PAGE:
Lockheed Martin engineers in the Composites Lab constructed the 275-pound MAVEN’s primary structure, which is cube-shaped at measuring 7.5 feet x 7.5 feet x 6.5 feet high (2.3 meters x 2.3 meters x 2 meters high), out of composite panels with aluminum honeycomb sandwiched between graphite composite face sheets. The center of the structure is a 4.25-foot (1.3-meter)-diameter core cylinder (the primary vertical load-bearing structure) which houses a hydrazine propellant tank, able to hold approximately 3,615 pounds (1640 kilograms) of fuel.
NASA Goddard personnel manage the project and will build some instruments for the mission. Lockheed Martin engineers in Littleton, Colo., are building the spacecraft and will perform mission operations. The University of California-Berkeley Space Sciences Laboratory is also building instruments for the mission. NASA's Jet Propulsion Laboratory, Pasadena, Calif., will provide navigation support, the Deep Space Network, and the Electra telecommunications relay hardware and operations.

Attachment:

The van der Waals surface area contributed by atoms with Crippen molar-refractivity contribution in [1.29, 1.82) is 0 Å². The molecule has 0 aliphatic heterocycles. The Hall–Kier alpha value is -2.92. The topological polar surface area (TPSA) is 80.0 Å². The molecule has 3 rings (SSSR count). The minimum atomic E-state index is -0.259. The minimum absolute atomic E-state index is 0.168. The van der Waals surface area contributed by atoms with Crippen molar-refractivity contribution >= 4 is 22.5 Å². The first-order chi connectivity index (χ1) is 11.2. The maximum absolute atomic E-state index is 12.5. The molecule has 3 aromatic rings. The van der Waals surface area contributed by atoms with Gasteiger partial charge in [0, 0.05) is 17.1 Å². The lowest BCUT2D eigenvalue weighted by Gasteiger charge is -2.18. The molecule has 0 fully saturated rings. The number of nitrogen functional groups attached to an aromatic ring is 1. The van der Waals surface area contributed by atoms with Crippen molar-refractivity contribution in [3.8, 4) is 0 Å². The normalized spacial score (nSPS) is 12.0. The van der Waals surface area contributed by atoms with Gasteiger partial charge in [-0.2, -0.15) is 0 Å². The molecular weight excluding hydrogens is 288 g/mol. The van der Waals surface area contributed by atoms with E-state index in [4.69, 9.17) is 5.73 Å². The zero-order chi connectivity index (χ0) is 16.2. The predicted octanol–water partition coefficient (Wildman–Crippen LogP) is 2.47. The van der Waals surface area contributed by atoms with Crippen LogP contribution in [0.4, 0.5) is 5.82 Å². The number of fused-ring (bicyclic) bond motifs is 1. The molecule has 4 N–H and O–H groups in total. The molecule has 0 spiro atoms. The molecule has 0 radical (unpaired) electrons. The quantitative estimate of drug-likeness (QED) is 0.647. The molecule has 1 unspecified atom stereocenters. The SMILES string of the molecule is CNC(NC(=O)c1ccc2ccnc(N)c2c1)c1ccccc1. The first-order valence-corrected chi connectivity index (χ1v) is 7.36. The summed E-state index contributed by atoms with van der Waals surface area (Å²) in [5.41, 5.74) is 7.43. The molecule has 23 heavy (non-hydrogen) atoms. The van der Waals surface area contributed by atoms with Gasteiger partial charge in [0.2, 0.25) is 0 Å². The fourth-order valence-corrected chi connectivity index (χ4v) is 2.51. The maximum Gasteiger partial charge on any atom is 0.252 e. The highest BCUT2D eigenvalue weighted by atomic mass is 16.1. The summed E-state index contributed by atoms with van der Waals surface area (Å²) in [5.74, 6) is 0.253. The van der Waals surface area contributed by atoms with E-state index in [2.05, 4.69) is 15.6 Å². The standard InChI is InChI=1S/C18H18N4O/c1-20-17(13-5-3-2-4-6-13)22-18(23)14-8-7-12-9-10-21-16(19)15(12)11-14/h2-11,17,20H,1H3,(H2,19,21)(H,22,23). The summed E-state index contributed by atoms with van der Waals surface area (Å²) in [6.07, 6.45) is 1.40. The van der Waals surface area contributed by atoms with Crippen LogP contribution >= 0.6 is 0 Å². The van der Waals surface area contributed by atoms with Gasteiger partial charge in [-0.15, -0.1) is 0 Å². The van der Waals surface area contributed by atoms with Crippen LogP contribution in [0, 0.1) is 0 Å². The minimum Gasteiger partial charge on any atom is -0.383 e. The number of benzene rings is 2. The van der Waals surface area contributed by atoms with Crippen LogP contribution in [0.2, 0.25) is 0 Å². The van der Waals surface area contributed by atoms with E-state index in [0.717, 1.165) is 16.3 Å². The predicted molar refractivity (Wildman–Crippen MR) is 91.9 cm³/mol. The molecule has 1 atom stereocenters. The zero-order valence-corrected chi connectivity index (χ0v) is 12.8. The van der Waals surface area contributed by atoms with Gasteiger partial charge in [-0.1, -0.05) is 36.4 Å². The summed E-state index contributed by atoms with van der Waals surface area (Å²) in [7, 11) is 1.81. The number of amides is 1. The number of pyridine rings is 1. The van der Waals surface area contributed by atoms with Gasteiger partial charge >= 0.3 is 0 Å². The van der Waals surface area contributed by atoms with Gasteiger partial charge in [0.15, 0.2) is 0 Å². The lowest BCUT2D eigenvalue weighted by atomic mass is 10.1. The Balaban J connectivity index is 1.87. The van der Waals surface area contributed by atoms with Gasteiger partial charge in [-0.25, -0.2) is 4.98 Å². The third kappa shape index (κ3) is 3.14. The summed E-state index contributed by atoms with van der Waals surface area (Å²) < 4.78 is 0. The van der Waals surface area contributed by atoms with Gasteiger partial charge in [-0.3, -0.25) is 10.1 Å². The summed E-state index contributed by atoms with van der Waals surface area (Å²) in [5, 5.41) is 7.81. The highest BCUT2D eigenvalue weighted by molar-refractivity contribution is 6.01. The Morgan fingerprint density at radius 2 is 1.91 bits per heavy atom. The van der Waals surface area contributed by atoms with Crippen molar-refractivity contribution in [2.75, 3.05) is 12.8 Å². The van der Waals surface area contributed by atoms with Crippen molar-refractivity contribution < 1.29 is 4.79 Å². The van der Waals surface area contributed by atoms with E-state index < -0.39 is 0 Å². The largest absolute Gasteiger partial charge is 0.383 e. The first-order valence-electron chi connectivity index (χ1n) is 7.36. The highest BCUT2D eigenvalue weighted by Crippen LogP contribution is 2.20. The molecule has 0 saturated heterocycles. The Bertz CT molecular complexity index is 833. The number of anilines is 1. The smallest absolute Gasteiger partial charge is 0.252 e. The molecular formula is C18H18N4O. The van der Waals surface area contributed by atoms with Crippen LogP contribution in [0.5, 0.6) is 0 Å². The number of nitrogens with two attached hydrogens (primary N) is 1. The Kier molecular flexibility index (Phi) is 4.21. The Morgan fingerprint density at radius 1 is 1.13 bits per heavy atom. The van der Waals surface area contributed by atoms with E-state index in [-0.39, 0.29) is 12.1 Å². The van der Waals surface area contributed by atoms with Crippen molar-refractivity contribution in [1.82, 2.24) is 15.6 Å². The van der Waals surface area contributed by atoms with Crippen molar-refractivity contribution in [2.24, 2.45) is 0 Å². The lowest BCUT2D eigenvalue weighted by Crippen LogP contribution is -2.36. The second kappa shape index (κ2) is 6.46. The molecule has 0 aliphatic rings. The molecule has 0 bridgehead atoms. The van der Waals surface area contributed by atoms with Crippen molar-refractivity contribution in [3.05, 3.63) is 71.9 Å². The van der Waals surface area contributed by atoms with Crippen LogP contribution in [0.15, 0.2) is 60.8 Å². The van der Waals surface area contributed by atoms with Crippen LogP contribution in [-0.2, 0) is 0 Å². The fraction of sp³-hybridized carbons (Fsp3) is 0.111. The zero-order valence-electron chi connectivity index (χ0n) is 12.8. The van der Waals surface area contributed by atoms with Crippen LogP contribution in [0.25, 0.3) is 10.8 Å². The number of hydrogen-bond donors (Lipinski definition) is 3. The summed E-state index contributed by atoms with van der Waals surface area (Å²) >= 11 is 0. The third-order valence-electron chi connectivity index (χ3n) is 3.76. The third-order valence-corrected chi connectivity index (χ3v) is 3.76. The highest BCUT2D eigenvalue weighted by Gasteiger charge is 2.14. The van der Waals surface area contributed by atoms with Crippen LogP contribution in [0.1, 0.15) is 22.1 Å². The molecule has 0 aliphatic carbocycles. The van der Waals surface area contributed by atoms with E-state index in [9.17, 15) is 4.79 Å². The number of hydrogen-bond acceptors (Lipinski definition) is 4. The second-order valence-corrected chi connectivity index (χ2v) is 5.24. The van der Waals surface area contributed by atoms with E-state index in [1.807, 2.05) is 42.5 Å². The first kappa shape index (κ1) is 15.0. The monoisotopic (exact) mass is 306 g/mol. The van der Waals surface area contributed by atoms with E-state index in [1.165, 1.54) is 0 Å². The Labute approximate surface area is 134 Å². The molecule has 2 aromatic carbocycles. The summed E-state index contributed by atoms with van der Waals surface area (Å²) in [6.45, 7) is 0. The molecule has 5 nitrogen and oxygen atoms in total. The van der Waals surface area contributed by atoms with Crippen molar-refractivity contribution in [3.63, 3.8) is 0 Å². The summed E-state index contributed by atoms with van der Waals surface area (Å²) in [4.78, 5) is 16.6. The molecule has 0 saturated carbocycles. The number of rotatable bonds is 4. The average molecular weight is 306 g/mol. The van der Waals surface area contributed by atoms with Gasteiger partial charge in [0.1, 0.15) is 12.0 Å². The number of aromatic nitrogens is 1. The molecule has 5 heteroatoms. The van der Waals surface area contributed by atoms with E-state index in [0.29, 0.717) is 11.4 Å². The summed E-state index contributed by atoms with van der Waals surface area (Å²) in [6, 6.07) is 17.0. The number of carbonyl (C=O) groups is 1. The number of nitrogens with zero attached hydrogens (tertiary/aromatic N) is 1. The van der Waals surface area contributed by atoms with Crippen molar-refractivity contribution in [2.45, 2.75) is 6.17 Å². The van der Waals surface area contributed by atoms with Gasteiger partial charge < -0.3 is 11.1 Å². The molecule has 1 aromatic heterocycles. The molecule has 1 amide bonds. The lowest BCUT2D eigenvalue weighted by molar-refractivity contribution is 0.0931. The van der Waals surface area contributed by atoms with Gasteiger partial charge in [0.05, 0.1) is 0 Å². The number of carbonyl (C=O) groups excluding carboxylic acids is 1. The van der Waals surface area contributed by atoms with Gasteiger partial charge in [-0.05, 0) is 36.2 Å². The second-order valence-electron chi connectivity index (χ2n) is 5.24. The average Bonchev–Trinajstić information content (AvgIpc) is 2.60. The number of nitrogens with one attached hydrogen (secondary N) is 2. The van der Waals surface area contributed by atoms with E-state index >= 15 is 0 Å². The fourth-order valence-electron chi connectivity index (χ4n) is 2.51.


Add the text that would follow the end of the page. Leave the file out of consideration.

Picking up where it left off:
"Seeing the core structure reinforces the fact that MAVEN is no longer just a set of ideas that scientists and engineers have come up with; it is starting to become a spacecraft," says Guy Beutelschies, MAVEN program manager at Lockheed Martin Space Systems Company.
"There's still a lot of work to go before we have the complete spacecraft, but this is a major step in getting us to the launch pad in two years. All the team's hard work now will pay off when we get to Mars and see the science results," says Bruce Jakosky, MAVEN principal investigator from the Laboratory for Atmospheric and Space Physics at the University of Colorado (CU/LASP) at Boulder.